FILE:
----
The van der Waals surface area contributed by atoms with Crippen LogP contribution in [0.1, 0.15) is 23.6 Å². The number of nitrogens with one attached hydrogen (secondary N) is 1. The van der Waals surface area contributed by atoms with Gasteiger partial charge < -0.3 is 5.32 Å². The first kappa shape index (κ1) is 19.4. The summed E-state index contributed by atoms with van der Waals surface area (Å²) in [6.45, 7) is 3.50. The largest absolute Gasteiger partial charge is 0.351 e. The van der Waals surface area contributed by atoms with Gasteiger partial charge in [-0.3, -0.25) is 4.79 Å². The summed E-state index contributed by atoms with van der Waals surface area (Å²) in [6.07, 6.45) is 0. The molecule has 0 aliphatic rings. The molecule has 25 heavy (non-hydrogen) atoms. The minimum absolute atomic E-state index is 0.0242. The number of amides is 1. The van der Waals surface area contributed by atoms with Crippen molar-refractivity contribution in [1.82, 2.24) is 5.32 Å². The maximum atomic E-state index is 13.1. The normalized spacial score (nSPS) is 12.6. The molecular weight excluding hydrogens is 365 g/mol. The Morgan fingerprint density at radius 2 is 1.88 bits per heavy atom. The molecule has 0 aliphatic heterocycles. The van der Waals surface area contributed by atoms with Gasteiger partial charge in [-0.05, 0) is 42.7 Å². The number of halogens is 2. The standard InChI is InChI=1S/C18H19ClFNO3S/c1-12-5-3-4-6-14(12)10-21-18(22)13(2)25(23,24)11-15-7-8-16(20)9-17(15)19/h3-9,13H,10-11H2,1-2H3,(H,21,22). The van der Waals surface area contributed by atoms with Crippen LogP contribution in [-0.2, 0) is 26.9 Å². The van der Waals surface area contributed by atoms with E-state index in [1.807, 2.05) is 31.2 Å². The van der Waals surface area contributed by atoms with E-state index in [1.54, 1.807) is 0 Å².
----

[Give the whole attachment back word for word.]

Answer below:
The van der Waals surface area contributed by atoms with Crippen LogP contribution in [0.1, 0.15) is 23.6 Å². The number of nitrogens with one attached hydrogen (secondary N) is 1. The van der Waals surface area contributed by atoms with Gasteiger partial charge < -0.3 is 5.32 Å². The first kappa shape index (κ1) is 19.4. The summed E-state index contributed by atoms with van der Waals surface area (Å²) in [6.45, 7) is 3.50. The largest absolute Gasteiger partial charge is 0.351 e. The van der Waals surface area contributed by atoms with Gasteiger partial charge in [-0.3, -0.25) is 4.79 Å². The summed E-state index contributed by atoms with van der Waals surface area (Å²) in [6.07, 6.45) is 0. The molecule has 0 aliphatic rings. The molecule has 25 heavy (non-hydrogen) atoms. The minimum absolute atomic E-state index is 0.0242. The number of amides is 1. The van der Waals surface area contributed by atoms with Crippen molar-refractivity contribution in [1.82, 2.24) is 5.32 Å². The maximum atomic E-state index is 13.1. The normalized spacial score (nSPS) is 12.6. The molecular weight excluding hydrogens is 365 g/mol. The Morgan fingerprint density at radius 2 is 1.88 bits per heavy atom. The molecule has 0 aliphatic heterocycles. The van der Waals surface area contributed by atoms with Gasteiger partial charge in [-0.05, 0) is 42.7 Å². The number of halogens is 2. The standard InChI is InChI=1S/C18H19ClFNO3S/c1-12-5-3-4-6-14(12)10-21-18(22)13(2)25(23,24)11-15-7-8-16(20)9-17(15)19/h3-9,13H,10-11H2,1-2H3,(H,21,22). The van der Waals surface area contributed by atoms with Crippen LogP contribution in [-0.2, 0) is 26.9 Å². The van der Waals surface area contributed by atoms with E-state index in [1.807, 2.05) is 31.2 Å². The van der Waals surface area contributed by atoms with E-state index in [1.54, 1.807) is 0 Å².